The Order of Bloom walk consists of student observations of plants in real time on a regular basis. The data has been used worldwide as one method to assess climate change as plants react seasonally by speeding up or slowing down their dates of bloom (“phenology”). The Spatial Analysis Lab has tracked and digitized the “Order of Bloom” walk since 2008.  The “walk”, conducted each spring, tracks the phenology of 50 campus trees and shrubs.  Adding the utility and intuitiveness of an iPad will significantly enhance the documentation procedure.  Students from the horticulture class will be able to actively add to this research agenda.  See page 13 at  for a brief description.

Hazardous Tree Assessment and Modeling

The genesis for the Hazardous Tree Model began in 2006 with a tree health survey and developed more fully during the summer of 2008 with the integration of GIS technology.  This student project had its conception when legal consultation from Smith legal counsel which determined that an intelligently designed tree maintenance program was crucial to develop a legal foundation for any accidents generated by poorly maintained trees. Funding this proposal will help advance this research and enable students to comprehensively capture tree conditions for input into the data model.  The Hazardous Tree Model is designed to create a “smart map” for managing and prioritizing yearly tree maintenance based on tree age, condition, species, etc.

Summer Internship Research Projects

The majority of Botanic Garden summer research projects are field based.  Many of these projects assess and analyze the spatial distribution of plant species or other influencing natural and man-made landscape features.  An overview of the summer research projects from the past 5 years is available at:


Where did you get the idea for this project? (colleague, article, original idea, etc.)

The idea evolved casually at first, as different units on campus began discussing the need to share data to eliminate redundancy and prevent mistakes (e.g. the accidental removal of a healthy memorial tree, the rupturing of a water line with a tree spade). In time, a group formed and from our weekly meetings and demonstrations led by Jon Caris, GIS Specialist, we realized the need to expand our efforts and engage the student body.  Additionally, this proposal is an extension to the 10 year collaboration between the SAL and the BG using of GPS technology to map and inventory the campus accessioned plant collection.  Subsequent communications indicated that other college campuses and botanic gardens are implementing mobile data collection (e.g. the Arnold Arboretum at Harvard University) and by Smith engaging in these methods it allows Smith’s premier collection to be more readily accessible to other academic institutions.



Some Real ~ Some Possible

A small flowering tree mapped by traditional mapping is not correctly placed. Designers of a new athletic field decide it is dispensable and want to remove this tree because it is in conflict with the synthetic field surface being installed.  We unsuccessfully attempt a midsummer transplant since  there is no turning back on the field project.  If the tree appears on a survey of the area that is screened by the Botanic Garden, we can stop the project in design phase so that accommodations can be made.

We hire a landscape company to bring in a big tree spade to move three trees to a new location. When the first hole is dug we hit a large caliper clay pipe which starts running water. The entire operation is stopped as we fear we hit an active drain. After several hours of investigation we find it to be a defunct unmapped drain abandon during the renovation of a building. Knowing this in advance saves time and money (contractor hired by the hour).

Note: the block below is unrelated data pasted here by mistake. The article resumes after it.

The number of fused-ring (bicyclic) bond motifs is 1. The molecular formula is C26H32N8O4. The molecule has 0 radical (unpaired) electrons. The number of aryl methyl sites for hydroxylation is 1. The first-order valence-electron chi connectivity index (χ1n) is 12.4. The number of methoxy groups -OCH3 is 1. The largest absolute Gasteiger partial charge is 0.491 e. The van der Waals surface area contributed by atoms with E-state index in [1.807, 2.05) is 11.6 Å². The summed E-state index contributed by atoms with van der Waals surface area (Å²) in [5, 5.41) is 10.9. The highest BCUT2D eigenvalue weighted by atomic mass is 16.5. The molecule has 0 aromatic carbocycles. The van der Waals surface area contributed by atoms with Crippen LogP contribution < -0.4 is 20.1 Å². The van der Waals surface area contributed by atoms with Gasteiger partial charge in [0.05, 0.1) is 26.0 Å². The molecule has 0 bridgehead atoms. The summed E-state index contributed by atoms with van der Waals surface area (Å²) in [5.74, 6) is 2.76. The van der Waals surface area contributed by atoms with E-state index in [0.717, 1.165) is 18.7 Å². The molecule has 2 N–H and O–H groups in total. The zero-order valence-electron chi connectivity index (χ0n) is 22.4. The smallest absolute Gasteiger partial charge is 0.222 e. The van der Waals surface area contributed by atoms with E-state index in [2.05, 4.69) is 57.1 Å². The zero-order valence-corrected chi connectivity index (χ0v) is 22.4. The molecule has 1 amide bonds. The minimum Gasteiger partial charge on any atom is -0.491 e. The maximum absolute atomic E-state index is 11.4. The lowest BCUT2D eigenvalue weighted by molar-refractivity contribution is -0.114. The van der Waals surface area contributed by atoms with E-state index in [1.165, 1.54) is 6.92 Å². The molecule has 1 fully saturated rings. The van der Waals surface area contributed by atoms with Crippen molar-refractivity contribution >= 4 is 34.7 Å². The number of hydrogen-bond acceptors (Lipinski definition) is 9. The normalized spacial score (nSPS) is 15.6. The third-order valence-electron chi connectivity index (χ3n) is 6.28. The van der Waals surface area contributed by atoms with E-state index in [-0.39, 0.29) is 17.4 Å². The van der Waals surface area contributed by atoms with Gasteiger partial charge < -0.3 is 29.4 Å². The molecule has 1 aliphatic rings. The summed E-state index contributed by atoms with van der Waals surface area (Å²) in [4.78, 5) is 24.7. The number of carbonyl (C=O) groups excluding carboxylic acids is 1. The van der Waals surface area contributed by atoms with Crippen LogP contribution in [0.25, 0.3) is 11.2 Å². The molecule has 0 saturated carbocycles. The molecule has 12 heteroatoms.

We want to plant a rare tree on campus in a location that puts its roots equidistant from underground facilities so that if infrastructure repair is needed the tree is minimally affected by the excavation.

A storm damages several trees. Is the damage in a pattern that is linked to wind tunnels created by buildings or perhaps only to trees that are growing in the sandy soils on campus?

A more recent scenario

On Friday, Apr 6, 2012 at 3:45 PM, ######## wrote:

Who should I report this to?

Jay said when they were digging out the remaining live trees (all were doing poorly) in front of the Art Museum to the right of the flight of concrete steps they hit a buried brick wall or something.
I’m not going to relandscape the Museum if there is a wall buried under the soil. So, it needs to be address somehow

Your thoughts?

Monday 4/9/2012  7:12 AM >>>

I’m not sure, I can’t remember seeing anything there before. I will check some old blue prints and see if I come up with something. I’ll get back to you.

8:43 AM, ###### wrote:
I hope the last renovation did not include someone burying an old wall to get rid of it.

8:57 AM, ????? wrote:

I doubt that, we never bury anything but it could be something old they left behind.

9:03 AM, ????? wrote: >>>

Ok, I think we got it. It is part of the old pre 1970 building. It looks to be an old ramp of some kind.


Mapping New Trees on Campus – bit of GPS equipment testing (June 2012)




Learning to use GPS technology to map new fiber optic cable (October 2011)


Exploring iPad Accessories at the Computer Store (February 2 2012)


Learning GPS and Laser Range finder data collection techniques (February 16 2012)



BG Locations (updated January 30, 2013)

View Larger Map
Link to interactive Map Application

Trees Replaced after loss during October 2011 storm

View Larger Map

Link to Interactive Map Application

Water Spigot Locations with Buffers (hose reach) – Link to Map Application

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Data Collection led by Jay Girard with assistance from Spatial Analysis Lab, student assistants, and additional Botanic Garden staff.   Data editing and  map development support from the Spatial Analysis Lab and Garden-GIS Transition Group  (map removed, Feb 13, 2013)


Previous sample maps – showing locations of tree damage from the October 29, 2011 storm.

Data Collection led by Jay Girard with assistance from Spatial Analysis Lab student assistants and Botanic Garden staff.   Map development by Spatial Analysis Lab as a demonstration of web map capabilities.

View Larger Map

more sample maps are available here

Botanic Garden Locations. Data editing by Polly Ryan-Lane.

View Larger Map

New / Replacement Trees 2012  (map removed, Feb 13, 2013)


Equipment Reservation

Request / Reserve iPad or Android Tablet


Internal wiki